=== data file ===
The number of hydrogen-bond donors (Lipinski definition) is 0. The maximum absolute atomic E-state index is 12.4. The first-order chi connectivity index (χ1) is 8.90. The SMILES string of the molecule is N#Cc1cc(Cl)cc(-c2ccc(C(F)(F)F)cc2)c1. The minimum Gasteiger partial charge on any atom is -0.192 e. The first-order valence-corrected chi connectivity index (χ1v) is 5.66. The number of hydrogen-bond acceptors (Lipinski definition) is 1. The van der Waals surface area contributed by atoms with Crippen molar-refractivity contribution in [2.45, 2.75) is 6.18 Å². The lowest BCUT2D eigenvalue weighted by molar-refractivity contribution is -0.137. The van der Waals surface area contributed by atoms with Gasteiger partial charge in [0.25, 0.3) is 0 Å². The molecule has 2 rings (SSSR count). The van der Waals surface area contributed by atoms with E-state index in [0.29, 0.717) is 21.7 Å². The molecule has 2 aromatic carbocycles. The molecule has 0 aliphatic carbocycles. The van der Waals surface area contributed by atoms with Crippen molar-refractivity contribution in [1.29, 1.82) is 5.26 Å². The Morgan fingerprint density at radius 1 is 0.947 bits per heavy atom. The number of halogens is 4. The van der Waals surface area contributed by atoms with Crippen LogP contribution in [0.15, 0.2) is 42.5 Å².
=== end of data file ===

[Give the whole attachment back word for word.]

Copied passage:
The number of hydrogen-bond donors (Lipinski definition) is 0. The maximum absolute atomic E-state index is 12.4. The first-order chi connectivity index (χ1) is 8.90. The SMILES string of the molecule is N#Cc1cc(Cl)cc(-c2ccc(C(F)(F)F)cc2)c1. The minimum Gasteiger partial charge on any atom is -0.192 e. The first-order valence-corrected chi connectivity index (χ1v) is 5.66. The number of hydrogen-bond acceptors (Lipinski definition) is 1. The van der Waals surface area contributed by atoms with Crippen molar-refractivity contribution in [2.45, 2.75) is 6.18 Å². The lowest BCUT2D eigenvalue weighted by molar-refractivity contribution is -0.137. The van der Waals surface area contributed by atoms with Gasteiger partial charge in [0.25, 0.3) is 0 Å². The molecule has 2 rings (SSSR count). The van der Waals surface area contributed by atoms with E-state index in [0.29, 0.717) is 21.7 Å². The molecule has 2 aromatic carbocycles. The molecule has 0 aliphatic carbocycles. The van der Waals surface area contributed by atoms with Crippen molar-refractivity contribution in [1.29, 1.82) is 5.26 Å². The Morgan fingerprint density at radius 1 is 0.947 bits per heavy atom. The number of halogens is 4. The van der Waals surface area contributed by atoms with Crippen LogP contribution in [0.15, 0.2) is 42.5 Å².